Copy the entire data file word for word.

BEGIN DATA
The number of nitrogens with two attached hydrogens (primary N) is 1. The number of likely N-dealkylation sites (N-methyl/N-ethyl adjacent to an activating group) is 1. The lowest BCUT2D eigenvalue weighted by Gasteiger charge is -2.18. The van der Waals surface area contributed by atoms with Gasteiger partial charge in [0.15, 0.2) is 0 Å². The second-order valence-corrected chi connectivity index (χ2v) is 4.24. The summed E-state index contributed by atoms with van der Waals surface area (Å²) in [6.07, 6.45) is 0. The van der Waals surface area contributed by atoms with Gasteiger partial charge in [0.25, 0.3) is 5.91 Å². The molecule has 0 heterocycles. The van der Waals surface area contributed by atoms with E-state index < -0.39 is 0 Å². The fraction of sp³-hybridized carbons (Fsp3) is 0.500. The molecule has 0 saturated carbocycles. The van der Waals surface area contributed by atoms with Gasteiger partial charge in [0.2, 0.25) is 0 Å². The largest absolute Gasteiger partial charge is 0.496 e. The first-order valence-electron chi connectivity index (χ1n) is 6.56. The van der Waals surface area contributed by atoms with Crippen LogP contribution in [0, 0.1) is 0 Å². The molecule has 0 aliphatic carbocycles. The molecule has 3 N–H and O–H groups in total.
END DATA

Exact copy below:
The number of nitrogens with two attached hydrogens (primary N) is 1. The number of likely N-dealkylation sites (N-methyl/N-ethyl adjacent to an activating group) is 1. The lowest BCUT2D eigenvalue weighted by Gasteiger charge is -2.18. The van der Waals surface area contributed by atoms with Gasteiger partial charge in [0.15, 0.2) is 0 Å². The second-order valence-corrected chi connectivity index (χ2v) is 4.24. The summed E-state index contributed by atoms with van der Waals surface area (Å²) in [6.07, 6.45) is 0. The van der Waals surface area contributed by atoms with Gasteiger partial charge in [0.25, 0.3) is 5.91 Å². The molecule has 0 heterocycles. The van der Waals surface area contributed by atoms with E-state index < -0.39 is 0 Å². The fraction of sp³-hybridized carbons (Fsp3) is 0.500. The molecule has 0 saturated carbocycles. The van der Waals surface area contributed by atoms with Gasteiger partial charge in [0.2, 0.25) is 0 Å². The largest absolute Gasteiger partial charge is 0.496 e. The first-order valence-electron chi connectivity index (χ1n) is 6.56. The van der Waals surface area contributed by atoms with Crippen LogP contribution in [0, 0.1) is 0 Å². The molecule has 0 aliphatic carbocycles. The molecule has 3 N–H and O–H groups in total.